Russia has become deeply unpopular, even toxic. Europe and the U.S. are working non-stop on new economic sanctions, the world's biggest sovereign wealth fund is thinking of cutting its $8 billion Russia investment, and in Holland some people are calling for the deportation of Russian President Vladimir Putin's daughter.
The reason none of this has much effect on Putin, or on the cornered rebels in eastern Ukraine -- who shot down two Ukrainian fighter jets yesterday -- is that they live in separate worlds where such news stories have little real meaning. The Western world is, in effect, talking to itself.
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Today's big news on sanctions is that an option paper distributed by the European Commission contained a proposal to ban Europeans from buying the stocks and long-term bonds of state-controlled Russian banks, which issued $10 billion of debt in EU financial markets last year. This would certainly hurt Russia's two biggest banks, Sberbank and VTB, since they are both state-controlled. They would, however, still be able to borrow in Asia and, until it followed suit, in the U.S. Besides, Sberbank now has almost $50 billion in cash, and its leadership in private deposits in Russia is unshakable.
Even if the ban is imposed, which is unlikely because the EU is so divided, nothing much will change for the state-owned Russian banks. The markets, wary of further sanctions, have not allowed them to borrow much, anyway. Last month, Sberbank postponed its first Eurobond issue since Putin made his Crimea play in March. VTB has just issued $387 million in Swiss franc-denominated Eurobonds, a tiny amount for a bank with $267 billion in assets. It prefers to borrow in rubles on the domestic market these days.
Both Sberbank and VTB stocks were down on the news and the Russian stock market in general has been bleeding lately -- but not enough to give Putin a scare, even if he should be a major investor himself. The RTS Index has lost 10 percent since July 9, when hopes for a ceasefire in Ukraine fed a minor rally, but it is now at the same level as at the end of February, before Putin caused a panic by asking the parliament for authorization to send troops to Ukraine.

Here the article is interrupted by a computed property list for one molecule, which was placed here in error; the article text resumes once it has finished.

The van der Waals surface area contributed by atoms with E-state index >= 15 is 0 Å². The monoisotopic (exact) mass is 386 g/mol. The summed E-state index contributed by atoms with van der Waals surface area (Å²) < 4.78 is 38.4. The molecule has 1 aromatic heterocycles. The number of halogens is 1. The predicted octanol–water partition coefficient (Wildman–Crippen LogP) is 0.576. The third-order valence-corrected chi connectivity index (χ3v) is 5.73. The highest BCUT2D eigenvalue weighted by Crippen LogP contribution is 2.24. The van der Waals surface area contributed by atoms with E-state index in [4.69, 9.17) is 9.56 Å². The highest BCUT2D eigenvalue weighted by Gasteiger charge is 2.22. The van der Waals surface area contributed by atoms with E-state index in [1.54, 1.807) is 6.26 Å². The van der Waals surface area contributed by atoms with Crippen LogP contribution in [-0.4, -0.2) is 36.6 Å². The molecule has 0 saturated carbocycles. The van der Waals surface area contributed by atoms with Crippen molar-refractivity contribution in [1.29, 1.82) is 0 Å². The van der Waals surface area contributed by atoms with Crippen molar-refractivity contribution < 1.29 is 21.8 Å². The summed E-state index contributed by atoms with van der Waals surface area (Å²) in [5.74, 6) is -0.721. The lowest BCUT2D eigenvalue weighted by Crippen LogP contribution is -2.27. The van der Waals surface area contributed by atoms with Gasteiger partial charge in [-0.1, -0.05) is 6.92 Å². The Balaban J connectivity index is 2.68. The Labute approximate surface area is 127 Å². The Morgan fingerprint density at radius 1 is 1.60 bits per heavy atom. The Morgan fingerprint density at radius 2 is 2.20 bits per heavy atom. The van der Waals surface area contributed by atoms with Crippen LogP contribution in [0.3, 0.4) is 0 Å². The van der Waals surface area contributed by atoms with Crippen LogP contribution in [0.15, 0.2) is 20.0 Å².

Russia is missing the current uptick in the global capital markets as investors pour money into Indonesian stocks, Turkish and South African currencies. It may be enough to make Russian billionaires bite their nails, but hardly sufficient to get them to fund a coup d'etat. Not even the intention of Norway's $890 billion sovereign wealth fund to review its $8 billion investment in 65 Russian financial instruments, the biggest of which is a 4.6 percent stake in VTB, is a serious threat: The fund can't sell all its holdings at once and will protect its investment unless forced to act otherwise by some extra-severe sanctions, the likes of which are not even under discussion.
Perhaps the threat that his daughter Maria would be kicked out of the Netherlands could give Putin pause: He is famously paranoid about his daughters. Yet Pieter Broertjes, the mayor of Hiolversum, who made the suggestion in a radio interview, doesn't even know if Maria Putina really resides in his country (that's an unconfirmed story that circulated in the Dutch press last year), and he apologized on Twitter, anyway. Nobody is getting deported.
The damage to Russia's reputation as a partner to Western nations was ruined by the Crimea invasion, and it's an increasingly bad time to be Russian because a lot of people read the news. Putin and his crew have long since internalized these risks and convinced themselves that they are being persecuted unfairly because Russia's is the West's perennial enemy. Putin, whose popularity rating stands at 83 percent -- a level undreamed of in the Western world, even taking into account the shaky validity of Russian polls -- said at a recent session of his Security Council that his power could not be undermined from the outside. "Recipes that work in weak, failed countries torn by internal controversies and conflicts will not work here," he said. "Our people, the citizens of Russia, will not allow it or ever accept it."
The rebels in eastern Ukraine, for their part, care little about Russian state banks, Norway's oil fund or even Putin's daughter: The Ukrainian army is getting the better of them simply because there aren't enough of them and Russia is not sending in regular troops to aid them. Nobody is willing to negotiate on their terms, so all the fighters can do is maintain their increasingly desperate resistance.
At this point, only an international military intervention could stop the violence before the rebels are wiped out and a few remaining ragtag bands resort to terrorist attacks similar to those of defeated Chechen separatists at the turn of the century. Such an intervention is almost unimaginable, however: Even meaningful sanctions have remained out of reach for four months now. The conflict will have to run its course, and Russia will have to live with the reputational damage and the lessened investment potential that comes with it. Putin has already accepted that sacrifice and interpreted it his own way.
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